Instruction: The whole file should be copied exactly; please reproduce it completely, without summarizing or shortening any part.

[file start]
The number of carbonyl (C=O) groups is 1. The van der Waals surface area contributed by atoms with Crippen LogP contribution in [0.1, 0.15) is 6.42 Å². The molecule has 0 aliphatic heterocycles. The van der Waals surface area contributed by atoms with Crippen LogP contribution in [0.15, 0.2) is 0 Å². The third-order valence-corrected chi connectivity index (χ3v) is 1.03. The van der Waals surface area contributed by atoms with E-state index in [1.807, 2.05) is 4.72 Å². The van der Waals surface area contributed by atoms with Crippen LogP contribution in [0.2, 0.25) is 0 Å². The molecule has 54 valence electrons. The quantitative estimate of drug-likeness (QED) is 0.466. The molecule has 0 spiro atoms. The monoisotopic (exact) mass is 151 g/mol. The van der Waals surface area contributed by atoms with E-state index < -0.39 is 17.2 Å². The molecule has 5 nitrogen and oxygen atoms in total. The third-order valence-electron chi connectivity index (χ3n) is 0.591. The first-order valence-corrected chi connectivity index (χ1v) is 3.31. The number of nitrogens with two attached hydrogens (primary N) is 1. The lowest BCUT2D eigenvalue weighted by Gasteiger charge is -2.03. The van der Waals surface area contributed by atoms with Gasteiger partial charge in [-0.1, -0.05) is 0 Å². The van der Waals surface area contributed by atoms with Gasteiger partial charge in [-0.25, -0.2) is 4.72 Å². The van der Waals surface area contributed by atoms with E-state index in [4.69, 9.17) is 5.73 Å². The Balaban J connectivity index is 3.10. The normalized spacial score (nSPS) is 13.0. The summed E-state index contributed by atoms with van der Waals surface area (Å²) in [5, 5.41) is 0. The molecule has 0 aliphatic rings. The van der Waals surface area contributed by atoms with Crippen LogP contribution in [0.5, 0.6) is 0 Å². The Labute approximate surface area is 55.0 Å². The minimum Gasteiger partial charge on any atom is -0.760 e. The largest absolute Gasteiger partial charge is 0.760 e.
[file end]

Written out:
The number of carbonyl (C=O) groups is 1. The van der Waals surface area contributed by atoms with Crippen LogP contribution in [0.1, 0.15) is 6.42 Å². The molecule has 0 aliphatic heterocycles. The van der Waals surface area contributed by atoms with Crippen LogP contribution in [0.15, 0.2) is 0 Å². The third-order valence-corrected chi connectivity index (χ3v) is 1.03. The van der Waals surface area contributed by atoms with E-state index in [1.807, 2.05) is 4.72 Å². The van der Waals surface area contributed by atoms with Crippen LogP contribution in [0.2, 0.25) is 0 Å². The molecule has 54 valence electrons. The quantitative estimate of drug-likeness (QED) is 0.466. The molecule has 0 spiro atoms. The monoisotopic (exact) mass is 151 g/mol. The van der Waals surface area contributed by atoms with E-state index < -0.39 is 17.2 Å². The molecule has 5 nitrogen and oxygen atoms in total. The third-order valence-electron chi connectivity index (χ3n) is 0.591. The first-order valence-corrected chi connectivity index (χ1v) is 3.31. The number of nitrogens with two attached hydrogens (primary N) is 1. The lowest BCUT2D eigenvalue weighted by Gasteiger charge is -2.03. The van der Waals surface area contributed by atoms with Gasteiger partial charge in [-0.1, -0.05) is 0 Å². The van der Waals surface area contributed by atoms with Gasteiger partial charge in [-0.25, -0.2) is 4.72 Å². The van der Waals surface area contributed by atoms with E-state index in [4.69, 9.17) is 5.73 Å². The Balaban J connectivity index is 3.10. The normalized spacial score (nSPS) is 13.0. The summed E-state index contributed by atoms with van der Waals surface area (Å²) in [5, 5.41) is 0. The molecule has 0 aliphatic rings. The van der Waals surface area contributed by atoms with Crippen LogP contribution in [0.5, 0.6) is 0 Å². The Labute approximate surface area is 55.0 Å². The minimum Gasteiger partial charge on any atom is -0.760 e. The largest absolute Gasteiger partial charge is 0.760 e.